In a news briefing earlier this month, U.S. Rep. Trey Gowdy, R-S.C., asked reporters a series of questions about what happened in Benghazi, Libya, on Sept. 11, 2012.
That was the day and place in which four Americans died, including Christopher Stevens, the U.S. ambassador to Libya.
It’s been nearly two years since that tragedy and because Republicans are still asking questions about the incident many Democrats are calling it a “witch hunt.”
But the fact remains that there are still many legitimate unanswered questions about what happened leading up to the attack and what occurred immediately after.
As Gowdy asked the media: “Can you tell me why Chris Stevens was in Benghazi the night he was killed? Do you know why we were the last flag flying in Benghazi after the British had left and the Red Cross had been bombed? Do you know why requests for additional security were denied? Do you know whether the president called any of our allies and said, ‘Can you help, we have been under attack?’ ”
Ever since the attack occurred — less than two months before the 2012 presidential election — the event has been politicized. Republicans used the incident as another stick to poke in the eye of the Obama administration. Democrats have been trying to play it safe, protecting then-Secretary of State Hillary Clinton, who is a likely 2016 presidential candidate. But both parties need to put politics aside, and concentrate on the facts and getting answers, regardless of how it could affect future elections.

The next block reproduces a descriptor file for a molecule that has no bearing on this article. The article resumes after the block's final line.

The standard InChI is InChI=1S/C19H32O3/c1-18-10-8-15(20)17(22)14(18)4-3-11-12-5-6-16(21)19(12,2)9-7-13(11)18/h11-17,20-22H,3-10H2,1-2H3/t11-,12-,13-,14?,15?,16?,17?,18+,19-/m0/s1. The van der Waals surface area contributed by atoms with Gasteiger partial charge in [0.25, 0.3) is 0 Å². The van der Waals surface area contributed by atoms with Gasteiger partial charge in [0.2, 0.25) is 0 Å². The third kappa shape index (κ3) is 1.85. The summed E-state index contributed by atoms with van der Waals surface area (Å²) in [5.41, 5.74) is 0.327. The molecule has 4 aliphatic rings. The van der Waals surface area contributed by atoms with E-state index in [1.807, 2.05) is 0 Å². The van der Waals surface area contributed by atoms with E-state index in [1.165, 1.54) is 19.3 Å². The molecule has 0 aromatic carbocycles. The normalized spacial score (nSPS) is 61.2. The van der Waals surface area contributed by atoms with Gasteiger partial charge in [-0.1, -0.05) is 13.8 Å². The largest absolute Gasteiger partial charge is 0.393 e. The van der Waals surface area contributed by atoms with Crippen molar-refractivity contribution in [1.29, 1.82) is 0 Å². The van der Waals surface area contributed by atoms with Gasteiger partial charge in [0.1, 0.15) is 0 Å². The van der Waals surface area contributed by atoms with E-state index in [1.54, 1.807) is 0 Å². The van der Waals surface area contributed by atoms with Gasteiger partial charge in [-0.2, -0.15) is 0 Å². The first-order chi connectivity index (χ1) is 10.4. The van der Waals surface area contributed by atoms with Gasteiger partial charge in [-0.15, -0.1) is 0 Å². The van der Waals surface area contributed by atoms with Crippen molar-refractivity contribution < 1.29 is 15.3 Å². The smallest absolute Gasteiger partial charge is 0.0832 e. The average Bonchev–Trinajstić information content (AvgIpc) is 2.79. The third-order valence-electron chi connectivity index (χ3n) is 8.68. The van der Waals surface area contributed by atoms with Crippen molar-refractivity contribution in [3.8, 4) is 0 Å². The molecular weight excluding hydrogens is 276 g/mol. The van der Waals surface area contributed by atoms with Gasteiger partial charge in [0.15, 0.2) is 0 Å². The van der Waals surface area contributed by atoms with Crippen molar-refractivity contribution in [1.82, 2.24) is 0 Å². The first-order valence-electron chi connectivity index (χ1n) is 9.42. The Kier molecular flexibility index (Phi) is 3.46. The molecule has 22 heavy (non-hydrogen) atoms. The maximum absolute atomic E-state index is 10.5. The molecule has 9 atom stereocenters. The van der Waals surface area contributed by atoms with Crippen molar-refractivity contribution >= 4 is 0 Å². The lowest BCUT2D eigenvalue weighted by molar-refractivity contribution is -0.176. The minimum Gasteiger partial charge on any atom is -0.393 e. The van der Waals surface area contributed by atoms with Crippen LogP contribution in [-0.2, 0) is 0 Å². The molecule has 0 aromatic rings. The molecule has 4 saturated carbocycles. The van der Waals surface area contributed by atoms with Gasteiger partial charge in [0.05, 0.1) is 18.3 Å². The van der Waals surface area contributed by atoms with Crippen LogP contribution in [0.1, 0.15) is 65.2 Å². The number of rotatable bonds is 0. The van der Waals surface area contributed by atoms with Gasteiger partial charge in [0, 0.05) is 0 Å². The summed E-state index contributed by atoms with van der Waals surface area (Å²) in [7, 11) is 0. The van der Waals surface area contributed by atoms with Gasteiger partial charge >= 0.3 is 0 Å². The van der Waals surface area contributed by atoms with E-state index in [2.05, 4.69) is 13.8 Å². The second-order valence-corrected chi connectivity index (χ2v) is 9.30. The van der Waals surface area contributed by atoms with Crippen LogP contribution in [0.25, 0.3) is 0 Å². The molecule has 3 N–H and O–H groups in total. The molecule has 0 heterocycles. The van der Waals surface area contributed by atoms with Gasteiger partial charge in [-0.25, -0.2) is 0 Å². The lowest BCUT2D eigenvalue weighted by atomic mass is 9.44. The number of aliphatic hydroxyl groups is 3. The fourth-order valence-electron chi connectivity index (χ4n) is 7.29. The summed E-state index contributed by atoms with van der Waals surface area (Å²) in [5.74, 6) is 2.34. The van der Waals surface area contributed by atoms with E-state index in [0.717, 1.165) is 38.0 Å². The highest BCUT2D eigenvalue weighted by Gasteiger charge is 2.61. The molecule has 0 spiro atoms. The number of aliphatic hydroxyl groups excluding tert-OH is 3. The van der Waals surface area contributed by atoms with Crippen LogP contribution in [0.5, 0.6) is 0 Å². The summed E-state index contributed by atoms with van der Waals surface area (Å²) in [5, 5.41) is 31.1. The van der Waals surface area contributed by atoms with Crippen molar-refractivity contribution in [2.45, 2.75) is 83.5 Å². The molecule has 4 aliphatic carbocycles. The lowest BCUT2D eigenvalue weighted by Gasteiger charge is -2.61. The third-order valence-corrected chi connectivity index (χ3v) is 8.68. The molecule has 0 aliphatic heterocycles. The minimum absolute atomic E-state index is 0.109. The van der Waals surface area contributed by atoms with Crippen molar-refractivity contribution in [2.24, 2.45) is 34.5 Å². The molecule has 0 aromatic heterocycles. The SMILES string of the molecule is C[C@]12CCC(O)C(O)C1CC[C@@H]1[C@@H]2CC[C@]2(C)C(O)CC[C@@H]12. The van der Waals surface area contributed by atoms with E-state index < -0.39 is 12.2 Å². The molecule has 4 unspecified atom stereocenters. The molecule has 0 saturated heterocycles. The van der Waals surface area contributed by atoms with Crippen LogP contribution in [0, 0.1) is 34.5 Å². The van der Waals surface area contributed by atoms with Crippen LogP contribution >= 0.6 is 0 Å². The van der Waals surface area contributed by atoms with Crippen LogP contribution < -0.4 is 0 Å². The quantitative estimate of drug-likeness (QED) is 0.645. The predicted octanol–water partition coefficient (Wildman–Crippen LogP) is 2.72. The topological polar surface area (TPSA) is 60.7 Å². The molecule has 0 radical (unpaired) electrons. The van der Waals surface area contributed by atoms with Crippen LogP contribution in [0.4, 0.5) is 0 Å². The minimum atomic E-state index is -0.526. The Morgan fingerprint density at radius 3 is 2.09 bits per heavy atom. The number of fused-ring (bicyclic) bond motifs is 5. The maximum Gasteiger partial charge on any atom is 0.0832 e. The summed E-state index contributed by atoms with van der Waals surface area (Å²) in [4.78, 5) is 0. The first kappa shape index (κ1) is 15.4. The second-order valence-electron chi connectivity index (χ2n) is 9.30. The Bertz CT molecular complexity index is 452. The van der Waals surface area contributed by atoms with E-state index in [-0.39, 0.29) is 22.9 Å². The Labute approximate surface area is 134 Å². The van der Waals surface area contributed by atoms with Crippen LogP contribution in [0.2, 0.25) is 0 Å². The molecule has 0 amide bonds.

As Speaker of the House John Boehner said: “Our focus is on getting the truth to the American people and these four families.”
Similarly, U.S. Rep. Elijah Cummings of Maryland, the lead Democrat on the committee reviewing the Benghazi incident, said in a recent CBS interview, “I’ve said it many times and I’ll say it again. I want the truth, the whole truth, and nothing but the truth ... the Democrats on the committee will be the defenders of the truth.”
Hopefully in the near future we will have answers to the questions Gowdy asked. Because they are worth asking. The families of those killed and all Americans deserve answers.